Our Liturgy –11
Although John Calvin is known primarily for his Institutes of the Christian Religion, he is also rightly acclaimed for the Genevan Psalter, a project upon which he worked for twenty-six years, from 1536 until 1562. The impact the Genevan Psalter has had on the worship of Reformed churches cannot be overstated. Throughout the centuries the Genevan Psalter has appeared in many languages and in recent decades new versions have been produced even in Asia–in Korea, Japan, and Indonesia.
In the Geneva of 1536, to which John Calvin arrived, there was no singing in the worship service. The Reformers had rid the church of its clerical chanting but had not replaced it with anything for the congregations. Calvin and other ministers, concerned about a coldness of worship, petitioned the city council to introduce singing for the edification of the people. The proposal was not approved by the council.
In 1538, Calvin was expelled from Geneva and spent about three years in Strasbourg, where he served a French refugee congregation. There he experienced congregational singing. Everyone, men and women, boys and girls, sang the Psalms in unison in simple melodies under the direction of a cantor. While in Strasbourg, he began to develop a Psalter. In 1539, he published Aulcuns pseaulmes et cantiques mys en chant, a songbook of nineteen Psalms and two canticles, the Ten Commandments and the Song of Simeon. As well a metrical version of the Apostles’ Creed was included. Six of the Psalms were from Calvin’s hand while thirteen had been composed by Clement Marot, the distinguished poet laureate of the court of King Francis I of France.
Three years later, Calvin was back in Geneva, where he continued to develop the Psalter. He and the other Geneva ministers pursued the matter of congregational singing and were successful. The following, dated 1541, was recorded in the Ecclesiastical Ordinances:
It will be desirable to introduce songs in order the better to incite people to prayer and to the praise of God. To begin with, the little children shall be taught, and then in course of time the whole church will be able to follow.
His perseverance resulted in several other editions (1542, 1543, 1551). Calvin prepared a preface for his Psalter in which he wrote:
As for public prayers, there are two kinds: the one consists simply of speech, the other of song…. And indeed, we know from experience that singing has great strength and power to move and to set on fire the hearts of men in order that they may call upon God and praise Him with a more vehement and more ardent zeal. It is to be remembered always that this singing should not be light or frivolous, but that it ought to have weight and majesty…. Now, what Augustine says is true, namely that no one can sing anything worthy of God which he has not received from Him. Therefore, even after we have carefully searched everywhere, we shall not find better or more appropriate songs to this end than the Psalms of David, inspired by the Holy Spirit. And for this reason, when we sing them, we are assured that God puts the words in our mouth, as if He Himself were singing through us to exalt His glory….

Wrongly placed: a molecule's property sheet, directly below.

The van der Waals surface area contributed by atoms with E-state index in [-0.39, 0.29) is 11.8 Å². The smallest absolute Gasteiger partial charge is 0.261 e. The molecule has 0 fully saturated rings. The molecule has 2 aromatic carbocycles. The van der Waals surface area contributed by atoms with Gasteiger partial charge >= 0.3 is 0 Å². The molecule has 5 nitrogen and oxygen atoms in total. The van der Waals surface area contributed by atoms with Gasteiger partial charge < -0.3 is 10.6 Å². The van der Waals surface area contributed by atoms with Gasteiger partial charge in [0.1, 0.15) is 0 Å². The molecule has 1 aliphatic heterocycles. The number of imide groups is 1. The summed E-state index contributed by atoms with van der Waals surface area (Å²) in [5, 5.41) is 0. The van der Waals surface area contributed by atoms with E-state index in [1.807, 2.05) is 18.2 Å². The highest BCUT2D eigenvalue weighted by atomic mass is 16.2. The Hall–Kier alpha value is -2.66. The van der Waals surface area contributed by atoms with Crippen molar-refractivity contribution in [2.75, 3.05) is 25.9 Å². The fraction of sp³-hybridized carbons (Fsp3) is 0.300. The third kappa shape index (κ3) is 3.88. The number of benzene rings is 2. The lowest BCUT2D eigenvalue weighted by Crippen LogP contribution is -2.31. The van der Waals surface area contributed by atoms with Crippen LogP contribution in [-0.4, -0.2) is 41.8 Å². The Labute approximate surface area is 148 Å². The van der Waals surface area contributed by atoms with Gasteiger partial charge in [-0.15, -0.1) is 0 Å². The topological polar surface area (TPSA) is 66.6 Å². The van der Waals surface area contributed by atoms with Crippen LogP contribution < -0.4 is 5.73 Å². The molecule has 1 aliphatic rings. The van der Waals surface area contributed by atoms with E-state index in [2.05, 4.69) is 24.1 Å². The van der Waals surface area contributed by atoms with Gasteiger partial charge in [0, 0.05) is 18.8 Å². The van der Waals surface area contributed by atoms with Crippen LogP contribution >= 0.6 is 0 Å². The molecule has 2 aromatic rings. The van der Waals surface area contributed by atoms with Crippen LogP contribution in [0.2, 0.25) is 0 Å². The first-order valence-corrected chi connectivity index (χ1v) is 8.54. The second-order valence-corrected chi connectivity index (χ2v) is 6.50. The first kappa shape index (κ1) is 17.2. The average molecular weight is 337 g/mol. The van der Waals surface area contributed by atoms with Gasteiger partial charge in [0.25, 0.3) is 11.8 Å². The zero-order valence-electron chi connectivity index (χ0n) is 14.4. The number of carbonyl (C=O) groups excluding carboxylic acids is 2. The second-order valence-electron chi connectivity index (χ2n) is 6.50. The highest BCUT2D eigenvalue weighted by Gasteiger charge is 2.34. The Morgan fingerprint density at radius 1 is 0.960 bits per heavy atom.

At last, in 1562, the Psalter was complete. It included 49 texts prepared by Clement Marot and 101 from the hand of Theodore Beza, scholar and professor in Geneva. Calvin had withdrawn his own contributions, deferring to these two superior poets. The Psalter was a best seller in Europe: thousands of printings rolled off dozens of presses. Calvin’s songbook was eagerly embraced by Protestants and even by many Roman Catholics.
The peculiar beauty of the Psalter is its extensive variety of meter, rhyme schemes, and tunes. It includes more than 100 stanza structures, more than thirty rhyme patterns, and 124 tunes.
The “Genevan tunes” were mostly new compositions by musicians such as Guillaume Franc, Louis Bourgeois, François Gindron, and an unknown “Maître Pierre.” Although it was Calvin’s wish that each Psalm should have its own unique melody, this goal was not attained and some tunes were used for more than one Psalm. Several tunes were borrowed from Gregorian hymns; e.g., Psalm 80 is based upon the ancient hymn, Victimae Paschali Laudes.
The rhythm of the songs is simple, consisting of two values, half and quarter notes. The pulse or tactus, falling on the half note, should be about the same as the resting heart rate of an adult. In the whole Psalter, there are only a few melismas.
Rather than the major and minor keys, nine different modes are used for the tunes. The most common mode is the Dorian, which is the scale “D” to “D,” using only the white keys.
Calvin intended the songs to be primarily for the congregation, not the choir. The intervals between the notes are small and each tune is within an octave. He insisted that the congregation sing in unison, and so the Psalter did not have the music in various voices. Harmonies were written for all the Psalms, notably by the French composer of Calvin’s time, Claude Goudimel. These were meant for home and choir use.
The Canadian Reformed Churches have published several English versions of the Genevan Psalter. The first complete edition appeared in 1972. Over the past several years, the versified Psalms were completely revised. The aim of the revision was to improve their literary quality and to bring them into greater harmony with the biblical text.
May our God be “enthroned on the praises of Israel” (Psalm 22:3) through the singing of the Psalms. To Him alone be glory, now and forever!